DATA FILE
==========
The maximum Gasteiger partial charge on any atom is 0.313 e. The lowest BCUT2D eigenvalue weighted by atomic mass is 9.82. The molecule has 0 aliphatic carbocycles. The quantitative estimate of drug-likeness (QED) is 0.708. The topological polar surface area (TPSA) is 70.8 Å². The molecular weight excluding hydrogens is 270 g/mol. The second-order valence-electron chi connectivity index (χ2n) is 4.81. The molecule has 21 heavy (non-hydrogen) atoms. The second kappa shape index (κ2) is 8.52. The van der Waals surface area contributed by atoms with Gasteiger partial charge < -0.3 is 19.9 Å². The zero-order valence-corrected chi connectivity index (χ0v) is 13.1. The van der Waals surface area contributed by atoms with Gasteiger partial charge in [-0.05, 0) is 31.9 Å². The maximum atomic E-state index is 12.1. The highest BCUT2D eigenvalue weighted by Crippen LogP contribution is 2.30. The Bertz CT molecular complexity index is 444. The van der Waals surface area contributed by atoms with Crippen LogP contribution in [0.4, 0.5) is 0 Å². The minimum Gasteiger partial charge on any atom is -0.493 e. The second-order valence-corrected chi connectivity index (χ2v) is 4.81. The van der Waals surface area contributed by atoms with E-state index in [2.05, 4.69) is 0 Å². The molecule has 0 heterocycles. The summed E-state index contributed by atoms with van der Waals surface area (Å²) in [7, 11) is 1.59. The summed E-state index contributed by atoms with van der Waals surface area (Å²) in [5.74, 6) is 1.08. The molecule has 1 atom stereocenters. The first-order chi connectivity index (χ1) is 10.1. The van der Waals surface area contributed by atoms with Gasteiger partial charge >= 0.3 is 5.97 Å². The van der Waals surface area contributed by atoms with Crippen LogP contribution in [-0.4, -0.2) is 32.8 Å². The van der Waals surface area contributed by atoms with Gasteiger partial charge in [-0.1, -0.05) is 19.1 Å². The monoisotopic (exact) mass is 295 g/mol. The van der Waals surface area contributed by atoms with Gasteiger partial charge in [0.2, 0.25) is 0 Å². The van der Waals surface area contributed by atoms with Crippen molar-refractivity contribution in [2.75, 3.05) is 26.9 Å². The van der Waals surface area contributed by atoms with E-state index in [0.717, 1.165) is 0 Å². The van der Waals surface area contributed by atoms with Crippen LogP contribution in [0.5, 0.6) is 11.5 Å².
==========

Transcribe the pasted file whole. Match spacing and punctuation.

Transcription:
The maximum Gasteiger partial charge on any atom is 0.313 e. The lowest BCUT2D eigenvalue weighted by atomic mass is 9.82. The molecule has 0 aliphatic carbocycles. The quantitative estimate of drug-likeness (QED) is 0.708. The topological polar surface area (TPSA) is 70.8 Å². The molecular weight excluding hydrogens is 270 g/mol. The second-order valence-electron chi connectivity index (χ2n) is 4.81. The molecule has 21 heavy (non-hydrogen) atoms. The second kappa shape index (κ2) is 8.52. The van der Waals surface area contributed by atoms with Gasteiger partial charge < -0.3 is 19.9 Å². The zero-order valence-corrected chi connectivity index (χ0v) is 13.1. The van der Waals surface area contributed by atoms with Gasteiger partial charge in [-0.05, 0) is 31.9 Å². The maximum atomic E-state index is 12.1. The highest BCUT2D eigenvalue weighted by Crippen LogP contribution is 2.30. The Bertz CT molecular complexity index is 444. The van der Waals surface area contributed by atoms with Crippen LogP contribution in [0.4, 0.5) is 0 Å². The minimum Gasteiger partial charge on any atom is -0.493 e. The second-order valence-corrected chi connectivity index (χ2v) is 4.81. The van der Waals surface area contributed by atoms with E-state index in [2.05, 4.69) is 0 Å². The molecule has 0 heterocycles. The summed E-state index contributed by atoms with van der Waals surface area (Å²) in [7, 11) is 1.59. The summed E-state index contributed by atoms with van der Waals surface area (Å²) in [5.74, 6) is 1.08. The molecule has 1 atom stereocenters. The first-order chi connectivity index (χ1) is 10.1. The van der Waals surface area contributed by atoms with Gasteiger partial charge >= 0.3 is 5.97 Å². The van der Waals surface area contributed by atoms with Crippen LogP contribution in [-0.4, -0.2) is 32.8 Å². The van der Waals surface area contributed by atoms with Gasteiger partial charge in [-0.1, -0.05) is 19.1 Å². The monoisotopic (exact) mass is 295 g/mol. The van der Waals surface area contributed by atoms with Gasteiger partial charge in [0.2, 0.25) is 0 Å². The van der Waals surface area contributed by atoms with Crippen molar-refractivity contribution in [2.75, 3.05) is 26.9 Å². The van der Waals surface area contributed by atoms with E-state index in [0.717, 1.165) is 0 Å². The van der Waals surface area contributed by atoms with Crippen LogP contribution in [0.5, 0.6) is 11.5 Å².